The Power of One, and Community in Protecting Cultural Heritage

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Three figurines from Anatolia, Badisches Landesmuseum, Karlsruhe, Germany

The looting of archaeological artifacts is an issue that affects us all, across the globe, with ramifications which go beyond an academic, institutional need for understanding our cultural heritage. They touch upon issues of local identity, community, and historical reconstruction, both for understanding the past, but also for considering our future. Likewise, the protection of cultural heritage, not only in … Read More

In Memoriam: Ashrawy and Mustafa Ali

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Egyptian Guards

On February 19, a gang of armed men entered the archaeological site of Dayr al-Barsha with an objective to loot antiquities. The site is well known for its rock-cut tombs dating back to the Middle Kingdom (2040 BC – 1600 BC), many of which were excavated in the early 20th century. The perpetrators were foiled in their attempt to enter … Read More

Hiker Discovers 3,500 Year Old Seal and Returns it

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Sphinx Seal Impression

Last month, an Israeli hiker exploring the Horns of Hattin in the Lower Galilee chanced upon an oval, beetle-shaped seal that likely surfaced as a result of recent thunderstorms in the area. The area of the discovery is well known as the site of a former fortified citadel dating to the Late Bronze Age. Upon discovery and out of curiosity, the man contacted the Israeli Antiquities Authority, who … Read More

Employees Face Fines for King Tut’s Restoration

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King Tuthankhamun

Eight employees from the Egyptian Museum in Cairo, Egypt face heavy fines for reckless destruction of King Tutankamun. It was found that they violated many of the scientific and professional standards for restoration, specifically improperly gluing of the mask’s beard. King Tut is one the most oldest artifacts dating to 3,300 years. Click here to read the full story. Photo: King Tuthankamen’s burial … Read More

Abbasid Wooden Beams Recovered from London Auction House

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Abbasid Caliphs Egypt

Eight wooden beams stolen from the Dome of the Abbasid Caliphs are now in the process of being repatriated to Egypt. The Dome of the Abbasid Caliphs dates to the 7th and 8th centuries. The well-preserved mausoleum is located near the famed Al-Sayeda Nafissa shrine in downtown Cairo. The beams, inscribed with verses from the Quran, had been illegally trafficked to … Read More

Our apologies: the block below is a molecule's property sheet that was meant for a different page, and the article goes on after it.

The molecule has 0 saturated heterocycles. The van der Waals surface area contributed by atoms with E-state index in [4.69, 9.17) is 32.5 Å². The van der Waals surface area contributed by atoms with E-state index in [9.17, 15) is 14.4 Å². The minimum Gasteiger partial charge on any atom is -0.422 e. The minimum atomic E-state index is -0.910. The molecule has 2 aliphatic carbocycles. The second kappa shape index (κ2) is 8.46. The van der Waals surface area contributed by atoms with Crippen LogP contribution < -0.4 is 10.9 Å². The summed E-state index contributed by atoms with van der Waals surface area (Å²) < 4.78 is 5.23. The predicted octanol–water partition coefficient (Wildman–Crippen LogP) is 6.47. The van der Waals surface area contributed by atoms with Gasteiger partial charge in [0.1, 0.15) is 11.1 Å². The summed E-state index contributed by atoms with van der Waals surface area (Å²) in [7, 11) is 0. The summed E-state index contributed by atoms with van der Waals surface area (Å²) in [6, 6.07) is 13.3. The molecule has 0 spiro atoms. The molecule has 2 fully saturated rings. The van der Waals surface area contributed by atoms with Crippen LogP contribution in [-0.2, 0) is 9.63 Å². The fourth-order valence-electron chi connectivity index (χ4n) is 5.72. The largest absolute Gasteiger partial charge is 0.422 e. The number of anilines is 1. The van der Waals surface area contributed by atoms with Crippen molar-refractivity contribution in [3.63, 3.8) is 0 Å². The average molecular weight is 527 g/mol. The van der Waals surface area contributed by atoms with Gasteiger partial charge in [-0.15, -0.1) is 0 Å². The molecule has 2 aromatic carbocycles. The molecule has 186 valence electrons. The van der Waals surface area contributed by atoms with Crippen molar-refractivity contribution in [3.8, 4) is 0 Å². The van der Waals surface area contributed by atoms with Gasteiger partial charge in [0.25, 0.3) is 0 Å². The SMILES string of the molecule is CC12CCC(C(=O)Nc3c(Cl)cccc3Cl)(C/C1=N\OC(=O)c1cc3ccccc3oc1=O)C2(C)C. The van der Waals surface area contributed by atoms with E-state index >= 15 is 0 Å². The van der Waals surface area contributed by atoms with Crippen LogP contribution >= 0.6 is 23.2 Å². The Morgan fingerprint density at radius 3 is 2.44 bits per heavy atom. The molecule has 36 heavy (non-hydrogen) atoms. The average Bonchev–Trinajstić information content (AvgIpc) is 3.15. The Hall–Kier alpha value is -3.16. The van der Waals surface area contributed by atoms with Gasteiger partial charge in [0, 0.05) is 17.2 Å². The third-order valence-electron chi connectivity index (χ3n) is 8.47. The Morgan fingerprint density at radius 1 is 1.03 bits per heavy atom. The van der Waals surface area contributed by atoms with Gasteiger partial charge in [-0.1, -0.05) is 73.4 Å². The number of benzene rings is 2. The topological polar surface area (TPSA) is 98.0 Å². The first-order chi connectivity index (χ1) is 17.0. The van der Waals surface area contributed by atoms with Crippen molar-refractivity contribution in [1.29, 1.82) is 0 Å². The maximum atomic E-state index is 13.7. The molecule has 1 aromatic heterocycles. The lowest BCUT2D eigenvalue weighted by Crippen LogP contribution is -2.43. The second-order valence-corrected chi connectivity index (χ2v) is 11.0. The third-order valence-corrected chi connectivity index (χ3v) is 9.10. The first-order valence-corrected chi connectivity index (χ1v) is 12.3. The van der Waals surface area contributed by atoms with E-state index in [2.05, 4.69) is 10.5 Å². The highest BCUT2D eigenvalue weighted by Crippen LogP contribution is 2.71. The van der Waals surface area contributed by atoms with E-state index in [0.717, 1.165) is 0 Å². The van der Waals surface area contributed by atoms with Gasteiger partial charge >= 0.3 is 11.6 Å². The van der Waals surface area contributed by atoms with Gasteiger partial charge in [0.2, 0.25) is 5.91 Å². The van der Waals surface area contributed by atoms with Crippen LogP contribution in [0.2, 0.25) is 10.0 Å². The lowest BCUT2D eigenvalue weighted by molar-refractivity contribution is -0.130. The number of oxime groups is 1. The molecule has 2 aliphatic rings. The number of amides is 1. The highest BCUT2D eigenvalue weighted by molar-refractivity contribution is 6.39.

Stolen Relief of Seti I Returns to Egypt

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Seti I Relief

This week, a New Kingdom limestone relief from the reign of Seti I was returned to Egypt after it had been smuggled out of the country following illegal excavations. It was recovered from an auction hall in London, England, and, after two months of negotiations, was returned to Egypt on Monday. The return of the relief is a successful example … Read More

What do you think: “Gleaming in the Dust” by George Richards and Tristan Summerscale

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Gleaming in the dust

Following up with the previous blog post, “What do you think?”, this blog post introduces another cultural heritage protection project that reached out to SAFE for suggestions and advice. George Richards and Tristan Summerscale from London, England, have recently published an audio documentary titled, “Gleaming in the Dust.” It focuses on exposing the deep-rooted problems of illicit antiquities trade and … Read More

New legislation introduced to protect international cultural property

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H.R.5703

SAFE applauds the introduction of a new legislation aiming to improve the efficiency of the U.S. federal efforts to protect international cultural property. On November 13, Representatives Eliot L. Engel (D-NY) and Christ Smith (R-NJ) proposed the Protect and Preserve International Cultural Property Act (H.R. 5703) in response to the terrible state of affairs brought by ISIL/ISIS in Syria and … Read More

Bones of contention: The global trade in archaeological and ethnographic human remains

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Bones of Contention.

These days, research on the depth and breadth of the global illicit antiquities trade, and how best to dismantle and prevent it, grows ever-more diverse. One particularly under-studied aspect continues to fascinate me: the trade in archaeological and ethnographic human remains. With licit and clearly illicit faces, deals conducted online (but most likely primarily off-line), this trade forms but one component … Read More

The thorny issue of deaccession

Heather LeeArticle, Commentary3 Comments

Deaccessioned

On July 10, 2014, at Christie’s in London, a 4,000-year-old Egyptian limestone statue of an official named Sekhemka was sold to a telephone bidder for £15,762,500 (or $27,001,163, with the buyer’s premium). This sale was strongly opposed by several groups, including the UK Museums Association (MA), the Save Sekhemka Action Group, and Egypt’s Antiquities Ministry. Why the controversy? It is … Read More